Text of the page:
**POMDP specification.**
System life is separable into ``trials''.
A trial consists of at most discrete time steps
, where
if the agent solves the problem
in fewer than time steps.
A POMDP is specified by
,
where
is a finite
set of environmental states,
is the initial state,
is a finite set of observations,
the function
is a many-to-one mapping of
states to (ambiguous) observations,
is a finite set of actions,
maps state-action pairs to scalar
reinforcement signals,
is a discount factor which trades off
immediate rewards against future rewards, and
is a state transition function,
where
denotes the probability of transition to state
given , where is the environmental state at time ,
and is the action executed at time .
The system's goal is to obtain maximal
(discounted) cumulative reinforcement during the trial.

**POMDPs as RPP sequences.**
The optimal policy of any deterministic POMDP with
final goal state is decomposable into
a finite sequence of optimal policies for appropriate RPPs,
along with subgoals determining transitions from one RPP to the next.
The trivial decomposition consists of single-state RPPs
and the corresponding subgoals.
In general, POMDPs whose only decomposition is trivial are
hard -- there is no efficient algorithm for solving them.
HQ, however, is aimed at situations that require few transitions
between RPPs. HQ's architecture implements such transitions by passing
control from one RPP-solving subagent to the next.

**Architecture.**
There is an ordered sequence of agents
,
,
...
,
each equipped with
a Q-table, an HQ-table, and a
control transfer unit, except for
,
which only has a Q-table (see figure 1).
Each agent is responsible for learning part of the system's policy.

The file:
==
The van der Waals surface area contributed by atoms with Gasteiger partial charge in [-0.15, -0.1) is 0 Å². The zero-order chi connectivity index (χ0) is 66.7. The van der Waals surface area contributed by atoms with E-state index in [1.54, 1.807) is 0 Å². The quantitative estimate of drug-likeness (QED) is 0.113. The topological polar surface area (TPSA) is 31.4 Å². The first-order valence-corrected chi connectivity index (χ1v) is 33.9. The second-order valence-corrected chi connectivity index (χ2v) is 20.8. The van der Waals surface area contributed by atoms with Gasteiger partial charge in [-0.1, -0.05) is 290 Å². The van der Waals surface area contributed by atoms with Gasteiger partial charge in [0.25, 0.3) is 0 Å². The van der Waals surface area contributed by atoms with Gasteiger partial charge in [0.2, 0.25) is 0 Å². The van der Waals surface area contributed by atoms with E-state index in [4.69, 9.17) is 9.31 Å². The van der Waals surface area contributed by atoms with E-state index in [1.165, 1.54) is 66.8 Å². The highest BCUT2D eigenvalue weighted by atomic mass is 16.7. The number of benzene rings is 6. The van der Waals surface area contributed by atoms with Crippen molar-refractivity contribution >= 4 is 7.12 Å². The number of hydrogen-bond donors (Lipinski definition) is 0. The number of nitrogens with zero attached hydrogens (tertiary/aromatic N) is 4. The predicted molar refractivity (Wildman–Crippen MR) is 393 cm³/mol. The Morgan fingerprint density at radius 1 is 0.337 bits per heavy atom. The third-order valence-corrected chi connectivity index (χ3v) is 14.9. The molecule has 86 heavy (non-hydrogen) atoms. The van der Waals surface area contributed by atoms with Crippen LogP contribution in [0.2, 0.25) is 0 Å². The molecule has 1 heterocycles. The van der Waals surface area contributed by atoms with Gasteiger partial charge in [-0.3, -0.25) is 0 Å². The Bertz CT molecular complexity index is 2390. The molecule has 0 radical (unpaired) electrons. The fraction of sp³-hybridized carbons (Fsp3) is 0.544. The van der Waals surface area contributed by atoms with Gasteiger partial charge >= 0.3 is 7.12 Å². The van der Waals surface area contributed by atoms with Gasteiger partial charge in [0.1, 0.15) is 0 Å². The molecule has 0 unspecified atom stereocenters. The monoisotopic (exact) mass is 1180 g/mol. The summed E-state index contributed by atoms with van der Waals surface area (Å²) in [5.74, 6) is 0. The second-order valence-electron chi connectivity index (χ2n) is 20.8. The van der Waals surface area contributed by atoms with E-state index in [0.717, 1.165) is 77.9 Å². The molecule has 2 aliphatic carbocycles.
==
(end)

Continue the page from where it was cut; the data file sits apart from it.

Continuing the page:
Its Q-table represents its local policy for executing an action given
an input. It is given by
a matrix of size
, where is the
number of different possible observations
and the number of possible actions.
denotes
's Q-value (utility) of
action given observation .
The agent's current subgoal is generated with the help of
its HQ-table, a vector with elements.
For each possible observation there
is an HQ-table entry representing its estimated value as a subgoal.
denotes
's HQ-value (utility) of
selecting as its subgoal.

The system's current policy is the policy of the
currently *active* agent.
If
is active at time step ,
then we will denote this by
.
The variable represents the only
kind of short-term memory in the system.

**Architecture limitations.**
The sequential architecture
restricts the POMDP types HQ can solve.
To see this consider the difference between
RL goals of (1) achievement and (2) maintenance.
The former refer to single state goals (e.g., find the exit of a maze),
the latter to maintaining a desirable state over time (such as
keeping a pole balanced).
Our current HQ-variant handles achievement goals only.
In case of maintenance goals it will eventually
run out of agents -- there
must be an explicit final desired state
(this restriction may be overcome with different agent topologies
beyond the scope of this paper).

**Selecting a subgoal.**
In the beginning
is
made active.
Once
is active, its HQ-table is used to
select a subgoal for
.
To explore different subgoal sequences
we use the Max-Random rule:
the subgoal with maximal value is selected with probability
, a random subgoal is selected with probability .
Conflicts between
multiple subgoals with maximal -values
are solved by randomly selecting one.
denotes the subgoal selected by agent
.
This subgoal is only used in transfer of control as defined below and
should not be confused with an observation.

**Selecting an action.**
's action choice depends only
on the current observation .
During learning, at time ,
the active agent
will select actions
according to the Max-Boltzmann distribution:
with probability
take the action with maximal value;
with probability
select an action according to the traditional Boltzmann or Gibbs distribution, where
the probability of selecting action given observation is:

The ``temperature'' adjusts the degree of randomness involved in agent 's action selection in case the Boltzmann rule is used. Conflicts between multiple actions with maximal Q-values are solved by randomly selecting one.

**Transfer of control.**
Control is transferred from one active agent to the next
as follows.
Each time
has executed an action,
its control transfer unit
checks whether
has reached the goal.
If not, it checks whether
has solved its subgoal to decide whether control should be passed on to
.
We let denote the time at which
agent
is made active
(at system start-up, we set
).

IF no goal state reached AND current subgoal =

AND AND

THEN AND

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